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Business rates rise raises concerns for Havering's smaller companies

PUBLISHED: 09:00 03 March 2017

Businesses in High Street, Hornchurch, could be affected by the changes.

Businesses in High Street, Hornchurch, could be affected by the changes.

Archant

A change in the way business rates are calculated could see small and medium-sized enterprise (SMEs) bills increase by 45per cent.

Companies in London face an 11pc average increase in their business rates, and with 99pc of Havering businesses classed as SMEs, one in four say they fear they will have to consider closing down, according to a survey by the Federation of Small Businesses (FSB).

An SME is a business which employs 250 people, or less, with 7,765 companies, out of 8,495 SMEs, in Havering employing fewer than 10 people.

Labour London Assembly Member, Tom Copley, said fifth of small businesses in the borough will have to consider cutting staff or relocating.

“This really is a reckless move by the government,” he said. “By not taking into account the unique reality smaller businesses in London face, they risk causing real damage.

“Small and medium sized enterprises are the lifeblood of our local economy.”

Whilst the rest of the country is set to benefit from the changes, London businesses will be affected as the rates are based on how much their property is worth in the rental market.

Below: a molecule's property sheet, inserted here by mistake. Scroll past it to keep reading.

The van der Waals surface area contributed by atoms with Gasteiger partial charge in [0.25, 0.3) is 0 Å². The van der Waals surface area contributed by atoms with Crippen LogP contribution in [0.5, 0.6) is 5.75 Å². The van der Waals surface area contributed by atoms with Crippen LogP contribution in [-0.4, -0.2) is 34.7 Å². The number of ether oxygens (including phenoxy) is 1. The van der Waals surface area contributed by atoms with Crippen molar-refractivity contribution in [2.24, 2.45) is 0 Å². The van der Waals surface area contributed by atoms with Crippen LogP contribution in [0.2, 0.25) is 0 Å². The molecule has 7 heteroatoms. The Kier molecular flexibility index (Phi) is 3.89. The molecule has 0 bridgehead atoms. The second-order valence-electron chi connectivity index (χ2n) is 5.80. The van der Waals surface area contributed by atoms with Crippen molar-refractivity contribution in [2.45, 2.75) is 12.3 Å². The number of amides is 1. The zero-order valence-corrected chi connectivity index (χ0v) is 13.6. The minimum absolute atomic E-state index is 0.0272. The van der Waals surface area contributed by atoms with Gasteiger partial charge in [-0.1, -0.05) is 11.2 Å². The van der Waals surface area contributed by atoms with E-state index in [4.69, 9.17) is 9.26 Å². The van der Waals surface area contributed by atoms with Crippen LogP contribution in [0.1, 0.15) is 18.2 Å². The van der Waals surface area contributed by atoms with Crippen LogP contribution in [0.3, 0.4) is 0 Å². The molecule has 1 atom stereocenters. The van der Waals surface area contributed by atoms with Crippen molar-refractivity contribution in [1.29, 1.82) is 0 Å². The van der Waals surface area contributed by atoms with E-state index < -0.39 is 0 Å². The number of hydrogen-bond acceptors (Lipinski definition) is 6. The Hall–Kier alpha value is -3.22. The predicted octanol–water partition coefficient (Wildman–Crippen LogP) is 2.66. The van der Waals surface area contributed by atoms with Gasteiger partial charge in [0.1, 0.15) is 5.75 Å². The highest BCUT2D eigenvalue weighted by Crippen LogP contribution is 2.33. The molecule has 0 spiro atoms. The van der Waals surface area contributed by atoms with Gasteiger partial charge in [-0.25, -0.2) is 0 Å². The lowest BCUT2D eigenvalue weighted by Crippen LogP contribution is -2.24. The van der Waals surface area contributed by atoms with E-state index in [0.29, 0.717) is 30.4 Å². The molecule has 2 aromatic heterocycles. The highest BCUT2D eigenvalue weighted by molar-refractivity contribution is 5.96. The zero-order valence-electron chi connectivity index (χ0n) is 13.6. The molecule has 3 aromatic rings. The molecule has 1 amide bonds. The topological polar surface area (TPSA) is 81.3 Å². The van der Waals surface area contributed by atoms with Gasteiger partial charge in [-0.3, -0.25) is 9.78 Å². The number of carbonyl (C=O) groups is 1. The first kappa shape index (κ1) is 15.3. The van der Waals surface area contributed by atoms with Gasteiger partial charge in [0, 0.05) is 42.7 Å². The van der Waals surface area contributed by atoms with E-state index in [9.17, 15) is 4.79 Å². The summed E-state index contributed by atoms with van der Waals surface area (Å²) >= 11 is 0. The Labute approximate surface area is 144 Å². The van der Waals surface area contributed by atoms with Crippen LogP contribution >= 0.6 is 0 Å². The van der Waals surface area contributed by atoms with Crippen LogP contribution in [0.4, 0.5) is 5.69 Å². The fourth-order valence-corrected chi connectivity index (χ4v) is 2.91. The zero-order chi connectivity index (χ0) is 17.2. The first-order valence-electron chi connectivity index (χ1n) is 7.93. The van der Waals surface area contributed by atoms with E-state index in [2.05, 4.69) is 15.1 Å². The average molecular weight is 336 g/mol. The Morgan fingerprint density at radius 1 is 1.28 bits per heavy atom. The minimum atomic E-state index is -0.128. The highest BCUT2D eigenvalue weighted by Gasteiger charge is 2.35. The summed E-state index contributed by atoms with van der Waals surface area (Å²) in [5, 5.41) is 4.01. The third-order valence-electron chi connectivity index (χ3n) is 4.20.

With rent prices falling across the country, except in the capital, London is set to be the only region that will see an increase in business rates.

Mr Copley raised fears that the changes will not just affect smaller businesses and their employers, but will also have an impact on the wider community.

“We are talking about cafes and corner shops – the very character of the community. They shouldn’t be penalised for operating in London as opposed to other parts of the country.

“The Chancellor must urgently review these changes ahead of next month’s budget, and increase the number of small businesses in Havering who can claim rate relief.”

SMEs can apply for rate relief and Mr Copley, the FSB and the Mayor of London, Sadiq Khan, have backed calls to raise the rate relief thresholds in London.

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